The non-inclusive Marriage Law makes it almost impossible for lesbian, gay, and bisexual people in China to have children. Chengwen, a university student from Guangzhou, often discusses this with her same-sex partner: “My partner really wants to have children. We can’t think of any way to do it other than leaving China. This is the only way we will both be our children’s parents.”

Under the current regulation, same-sex couples in China are not allowed to use any assisted reproductive technology (ART), including in vitro fertilization (IVF). It is not possible for an unmarried woman to receive any ART treatment, making it impossible for Chengwen or her partner to bear their own child.

Although the Adoption Law does not ban unmarried people from adopting, if Chengwen and her partner want to adopt a child in China, only one of them will be legally recognized as the guardian of the adopted child, as same-sex couples are not eligible for jointly adopting children. Chengwen and her partner feel there is simply no way they can experience parenthood in their home country together.

“It is very expensive to emigrate and get a sperm donation overseas,” Chengwen said. “It also means I will have to give up my career here in China.”

Even for same-sex couples who do not plan to have children, building a future together is extremely difficult when their union is not recognized under Chinese law.

“It’s impossible for us to truly be part of society,” Simin said. “We are forced to bear higher costs of living because we are not eligible for a lot of state welfare. Currently, many cities only provide free medical check-ups for married women. Same-sex couples also cannot apply for public rental housing as a family.

“I am worried that when we are too old to take care of each other, our lives will become miserable.”

Many Chinese see marriage as an answer to our universal need for trust, love, partnership, and acceptance. Laws that inhibit same-sex couples from forging committed and loving partnerships continue to be a source of anguish for those in the China’s lesbian, gay, and bisexual communities. But some see a glimmer of hope.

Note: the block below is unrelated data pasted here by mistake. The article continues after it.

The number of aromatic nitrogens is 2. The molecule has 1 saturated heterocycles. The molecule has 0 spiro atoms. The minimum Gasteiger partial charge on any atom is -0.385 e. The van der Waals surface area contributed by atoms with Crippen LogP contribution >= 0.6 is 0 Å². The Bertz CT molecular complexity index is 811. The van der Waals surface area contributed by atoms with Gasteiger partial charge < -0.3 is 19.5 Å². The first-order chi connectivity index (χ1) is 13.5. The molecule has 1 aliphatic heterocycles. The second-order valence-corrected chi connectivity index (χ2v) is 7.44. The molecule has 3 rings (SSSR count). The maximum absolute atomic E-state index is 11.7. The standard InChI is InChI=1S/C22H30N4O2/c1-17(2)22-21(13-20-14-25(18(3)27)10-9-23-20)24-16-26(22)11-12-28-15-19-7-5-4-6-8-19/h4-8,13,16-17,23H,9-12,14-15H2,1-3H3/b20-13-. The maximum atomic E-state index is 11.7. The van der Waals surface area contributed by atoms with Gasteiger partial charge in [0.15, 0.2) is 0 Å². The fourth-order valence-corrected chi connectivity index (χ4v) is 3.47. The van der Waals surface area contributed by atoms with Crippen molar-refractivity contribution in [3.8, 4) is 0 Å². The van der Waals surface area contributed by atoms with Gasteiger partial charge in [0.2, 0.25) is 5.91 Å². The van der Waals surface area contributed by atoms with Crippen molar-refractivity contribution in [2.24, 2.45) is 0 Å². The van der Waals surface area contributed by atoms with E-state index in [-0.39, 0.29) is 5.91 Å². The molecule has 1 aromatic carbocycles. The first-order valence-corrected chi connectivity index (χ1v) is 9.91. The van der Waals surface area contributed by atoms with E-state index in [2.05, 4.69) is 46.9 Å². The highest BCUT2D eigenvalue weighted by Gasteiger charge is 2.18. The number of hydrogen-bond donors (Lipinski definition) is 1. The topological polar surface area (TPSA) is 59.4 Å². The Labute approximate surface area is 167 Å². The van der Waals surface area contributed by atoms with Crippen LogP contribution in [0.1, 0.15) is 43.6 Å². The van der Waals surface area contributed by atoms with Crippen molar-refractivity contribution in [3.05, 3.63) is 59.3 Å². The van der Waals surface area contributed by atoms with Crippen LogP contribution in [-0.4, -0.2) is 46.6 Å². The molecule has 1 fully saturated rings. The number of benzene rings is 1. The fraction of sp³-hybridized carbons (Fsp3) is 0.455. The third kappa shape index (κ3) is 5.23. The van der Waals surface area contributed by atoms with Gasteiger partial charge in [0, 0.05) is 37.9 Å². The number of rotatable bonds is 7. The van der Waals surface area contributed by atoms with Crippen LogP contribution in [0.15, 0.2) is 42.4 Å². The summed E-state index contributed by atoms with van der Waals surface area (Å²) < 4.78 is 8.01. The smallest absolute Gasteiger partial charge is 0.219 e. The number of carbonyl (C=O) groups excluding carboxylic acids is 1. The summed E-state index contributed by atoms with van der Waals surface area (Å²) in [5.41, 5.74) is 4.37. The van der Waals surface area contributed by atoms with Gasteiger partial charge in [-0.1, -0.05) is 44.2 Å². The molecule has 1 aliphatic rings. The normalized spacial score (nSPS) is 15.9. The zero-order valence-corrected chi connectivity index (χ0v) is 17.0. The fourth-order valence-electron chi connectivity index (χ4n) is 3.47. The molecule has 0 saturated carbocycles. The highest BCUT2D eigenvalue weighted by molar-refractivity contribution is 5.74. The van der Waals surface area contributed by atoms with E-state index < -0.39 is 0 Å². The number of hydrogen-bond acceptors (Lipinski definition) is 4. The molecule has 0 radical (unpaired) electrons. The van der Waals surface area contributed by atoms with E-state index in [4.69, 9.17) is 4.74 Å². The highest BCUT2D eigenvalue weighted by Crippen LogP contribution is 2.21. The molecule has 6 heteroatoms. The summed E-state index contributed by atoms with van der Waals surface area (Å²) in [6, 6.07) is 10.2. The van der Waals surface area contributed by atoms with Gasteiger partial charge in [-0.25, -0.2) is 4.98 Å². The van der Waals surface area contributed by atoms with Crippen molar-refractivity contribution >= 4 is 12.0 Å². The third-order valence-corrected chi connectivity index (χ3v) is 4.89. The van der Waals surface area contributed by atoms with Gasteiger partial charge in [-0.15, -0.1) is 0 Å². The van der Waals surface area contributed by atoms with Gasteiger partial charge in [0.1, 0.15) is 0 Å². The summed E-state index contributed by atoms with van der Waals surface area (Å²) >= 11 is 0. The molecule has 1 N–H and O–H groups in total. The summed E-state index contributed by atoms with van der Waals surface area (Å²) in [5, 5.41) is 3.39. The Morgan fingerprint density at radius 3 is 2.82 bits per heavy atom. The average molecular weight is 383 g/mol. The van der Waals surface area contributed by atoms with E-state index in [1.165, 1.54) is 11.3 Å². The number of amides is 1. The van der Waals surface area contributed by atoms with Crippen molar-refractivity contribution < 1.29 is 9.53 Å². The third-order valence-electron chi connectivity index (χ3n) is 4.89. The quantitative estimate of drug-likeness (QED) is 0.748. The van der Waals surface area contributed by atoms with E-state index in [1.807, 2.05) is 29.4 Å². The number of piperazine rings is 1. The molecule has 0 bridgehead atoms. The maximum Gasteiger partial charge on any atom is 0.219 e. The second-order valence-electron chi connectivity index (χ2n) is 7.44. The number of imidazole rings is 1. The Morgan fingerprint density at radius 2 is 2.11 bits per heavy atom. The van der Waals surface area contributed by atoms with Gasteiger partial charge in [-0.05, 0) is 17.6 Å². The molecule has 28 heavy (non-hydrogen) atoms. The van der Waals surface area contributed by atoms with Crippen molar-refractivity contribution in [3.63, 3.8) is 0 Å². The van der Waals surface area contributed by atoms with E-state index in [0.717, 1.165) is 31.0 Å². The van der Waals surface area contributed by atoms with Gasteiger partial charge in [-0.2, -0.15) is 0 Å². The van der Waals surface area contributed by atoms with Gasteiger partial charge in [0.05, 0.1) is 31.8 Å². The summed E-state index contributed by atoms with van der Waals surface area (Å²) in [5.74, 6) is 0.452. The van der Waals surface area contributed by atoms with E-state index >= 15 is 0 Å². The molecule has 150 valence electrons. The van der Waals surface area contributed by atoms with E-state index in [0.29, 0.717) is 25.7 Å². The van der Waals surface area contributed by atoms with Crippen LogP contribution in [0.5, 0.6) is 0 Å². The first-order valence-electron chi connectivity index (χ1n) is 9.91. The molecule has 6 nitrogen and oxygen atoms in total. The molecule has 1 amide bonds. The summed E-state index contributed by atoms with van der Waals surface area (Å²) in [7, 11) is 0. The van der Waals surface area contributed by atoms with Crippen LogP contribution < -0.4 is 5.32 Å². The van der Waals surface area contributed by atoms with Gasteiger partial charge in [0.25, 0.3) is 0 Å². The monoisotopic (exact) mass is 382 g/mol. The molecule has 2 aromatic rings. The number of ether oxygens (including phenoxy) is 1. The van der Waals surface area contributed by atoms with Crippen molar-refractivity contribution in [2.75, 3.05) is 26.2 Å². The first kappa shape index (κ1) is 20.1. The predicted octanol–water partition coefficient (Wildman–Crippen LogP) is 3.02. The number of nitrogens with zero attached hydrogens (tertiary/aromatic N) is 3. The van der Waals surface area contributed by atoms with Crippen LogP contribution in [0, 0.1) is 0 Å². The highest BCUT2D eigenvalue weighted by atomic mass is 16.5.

“It’s a good move to lobby for the recognition of same-sex marriage by answering the government’s call to revise the draft civil code,” says Kelin, a gay man based in Beijing. “Society is really paying attention to the issue now. Many people stand with us.”

A national survey on social attitudes towards sexual orientation, gender identity, and gender expression reveals that nearly 85% of more than 10,000 respondents support legalization of same-sex marriage.

Although not without its detractors, Sun Wenlin’s proposal to make the civil code more inclusive has received a lot of support, and the hashtag “civil code, same-sex marriage” (#民法典同性婚姻) has already attracted 70 million views and almost 130,000 posts on Weibo, China’s equivalent of Twitter.

China is one of many countries in East Asia that has yet to recognize same-sex partnerships and address discrimination based on sexual orientation, gender identity, gender expression, and sex characteristics. But the tide may be changing in the region: Taiwan’s fight for marriage equality is gaining traction — there was a massive rally on Sunday ahead of a November 24 vote — even though it has a law that criminalizes sex outside of marriage (a law that disproportionately impacts women). Nine municipalities in Japan are considering offering certificates for same-sex unions. Tokyo was the first municipality in Japan to adopt ordinances banning discrimination based on sexual orientation and other status.

When will China follow suit?

Sun Wenlin’s call for a civil code that recognizes same-sex marriage is not only an opportunity for netizens to chime in on marriage equality, but also a chance for Chinese society to see that no one should be rejected for marriage just because of who they love.

*Other than Sun Wenlin and Hu Mingliang, all names are pseudonyms.